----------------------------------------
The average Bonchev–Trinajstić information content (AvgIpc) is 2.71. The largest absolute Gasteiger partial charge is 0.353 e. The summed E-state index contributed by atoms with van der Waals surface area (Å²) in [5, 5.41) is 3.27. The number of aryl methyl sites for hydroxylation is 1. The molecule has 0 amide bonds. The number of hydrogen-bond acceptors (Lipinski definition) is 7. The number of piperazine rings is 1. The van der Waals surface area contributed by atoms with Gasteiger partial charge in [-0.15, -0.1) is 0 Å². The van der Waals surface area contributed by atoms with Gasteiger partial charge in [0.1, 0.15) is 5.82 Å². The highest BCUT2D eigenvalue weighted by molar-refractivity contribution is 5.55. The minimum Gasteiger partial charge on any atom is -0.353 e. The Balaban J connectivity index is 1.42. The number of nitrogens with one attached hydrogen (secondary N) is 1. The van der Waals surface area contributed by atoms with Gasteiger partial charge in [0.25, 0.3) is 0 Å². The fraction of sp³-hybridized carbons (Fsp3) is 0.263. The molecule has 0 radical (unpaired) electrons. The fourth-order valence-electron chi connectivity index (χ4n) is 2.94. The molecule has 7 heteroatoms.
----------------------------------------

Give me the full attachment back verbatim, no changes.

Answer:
The average Bonchev–Trinajstić information content (AvgIpc) is 2.71. The largest absolute Gasteiger partial charge is 0.353 e. The summed E-state index contributed by atoms with van der Waals surface area (Å²) in [5, 5.41) is 3.27. The number of aryl methyl sites for hydroxylation is 1. The molecule has 0 amide bonds. The number of hydrogen-bond acceptors (Lipinski definition) is 7. The number of piperazine rings is 1. The van der Waals surface area contributed by atoms with Gasteiger partial charge in [-0.15, -0.1) is 0 Å². The van der Waals surface area contributed by atoms with Gasteiger partial charge in [0.1, 0.15) is 5.82 Å². The highest BCUT2D eigenvalue weighted by molar-refractivity contribution is 5.55. The minimum Gasteiger partial charge on any atom is -0.353 e. The Balaban J connectivity index is 1.42. The number of nitrogens with one attached hydrogen (secondary N) is 1. The van der Waals surface area contributed by atoms with Gasteiger partial charge in [0.25, 0.3) is 0 Å². The fraction of sp³-hybridized carbons (Fsp3) is 0.263. The molecule has 0 radical (unpaired) electrons. The fourth-order valence-electron chi connectivity index (χ4n) is 2.94. The molecule has 7 heteroatoms.